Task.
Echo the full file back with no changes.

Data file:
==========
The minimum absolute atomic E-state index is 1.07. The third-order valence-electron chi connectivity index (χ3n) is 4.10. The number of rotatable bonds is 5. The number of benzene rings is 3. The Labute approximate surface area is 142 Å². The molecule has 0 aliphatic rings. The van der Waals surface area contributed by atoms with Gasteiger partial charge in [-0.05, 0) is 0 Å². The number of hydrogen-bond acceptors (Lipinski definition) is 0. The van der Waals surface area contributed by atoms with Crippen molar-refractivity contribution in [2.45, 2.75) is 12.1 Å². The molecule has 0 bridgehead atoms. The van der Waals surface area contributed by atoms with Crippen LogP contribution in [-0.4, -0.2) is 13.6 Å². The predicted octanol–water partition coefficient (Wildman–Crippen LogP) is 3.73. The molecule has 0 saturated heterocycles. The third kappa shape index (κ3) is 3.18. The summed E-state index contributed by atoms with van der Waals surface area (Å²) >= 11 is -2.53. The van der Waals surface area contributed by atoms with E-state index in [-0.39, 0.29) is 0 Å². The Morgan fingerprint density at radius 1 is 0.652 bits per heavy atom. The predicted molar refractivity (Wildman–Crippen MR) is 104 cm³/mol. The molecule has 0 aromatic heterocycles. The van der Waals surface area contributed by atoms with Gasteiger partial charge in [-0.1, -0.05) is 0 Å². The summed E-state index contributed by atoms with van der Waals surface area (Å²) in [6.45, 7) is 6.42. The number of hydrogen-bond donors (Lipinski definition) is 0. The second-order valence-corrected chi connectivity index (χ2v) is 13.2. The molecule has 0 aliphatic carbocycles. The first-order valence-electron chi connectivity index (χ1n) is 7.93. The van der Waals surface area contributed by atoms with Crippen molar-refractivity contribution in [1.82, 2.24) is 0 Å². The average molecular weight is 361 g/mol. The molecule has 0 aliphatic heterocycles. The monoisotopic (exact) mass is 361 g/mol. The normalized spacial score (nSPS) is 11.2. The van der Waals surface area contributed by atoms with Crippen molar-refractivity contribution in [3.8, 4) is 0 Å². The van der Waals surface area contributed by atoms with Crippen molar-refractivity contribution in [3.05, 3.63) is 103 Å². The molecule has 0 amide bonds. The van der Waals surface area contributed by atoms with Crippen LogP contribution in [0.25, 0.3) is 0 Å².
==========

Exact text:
The minimum absolute atomic E-state index is 1.07. The third-order valence-electron chi connectivity index (χ3n) is 4.10. The number of rotatable bonds is 5. The number of benzene rings is 3. The Labute approximate surface area is 142 Å². The molecule has 0 aliphatic rings. The van der Waals surface area contributed by atoms with Gasteiger partial charge in [-0.05, 0) is 0 Å². The number of hydrogen-bond acceptors (Lipinski definition) is 0. The van der Waals surface area contributed by atoms with Crippen molar-refractivity contribution in [2.45, 2.75) is 12.1 Å². The molecule has 0 bridgehead atoms. The van der Waals surface area contributed by atoms with Crippen LogP contribution in [-0.4, -0.2) is 13.6 Å². The predicted octanol–water partition coefficient (Wildman–Crippen LogP) is 3.73. The molecule has 0 saturated heterocycles. The third kappa shape index (κ3) is 3.18. The summed E-state index contributed by atoms with van der Waals surface area (Å²) >= 11 is -2.53. The van der Waals surface area contributed by atoms with E-state index in [-0.39, 0.29) is 0 Å². The Morgan fingerprint density at radius 1 is 0.652 bits per heavy atom. The predicted molar refractivity (Wildman–Crippen MR) is 104 cm³/mol. The molecule has 0 aromatic heterocycles. The van der Waals surface area contributed by atoms with Gasteiger partial charge in [-0.1, -0.05) is 0 Å². The summed E-state index contributed by atoms with van der Waals surface area (Å²) in [6.45, 7) is 6.42. The number of hydrogen-bond donors (Lipinski definition) is 0. The second-order valence-corrected chi connectivity index (χ2v) is 13.2. The molecule has 0 aliphatic carbocycles. The first-order valence-electron chi connectivity index (χ1n) is 7.93. The van der Waals surface area contributed by atoms with Crippen molar-refractivity contribution in [1.82, 2.24) is 0 Å². The average molecular weight is 361 g/mol. The molecule has 0 aliphatic heterocycles. The monoisotopic (exact) mass is 361 g/mol. The normalized spacial score (nSPS) is 11.2. The van der Waals surface area contributed by atoms with Crippen molar-refractivity contribution in [3.8, 4) is 0 Å². The van der Waals surface area contributed by atoms with Crippen molar-refractivity contribution in [3.05, 3.63) is 103 Å². The molecule has 0 amide bonds. The van der Waals surface area contributed by atoms with Crippen LogP contribution in [0.25, 0.3) is 0 Å².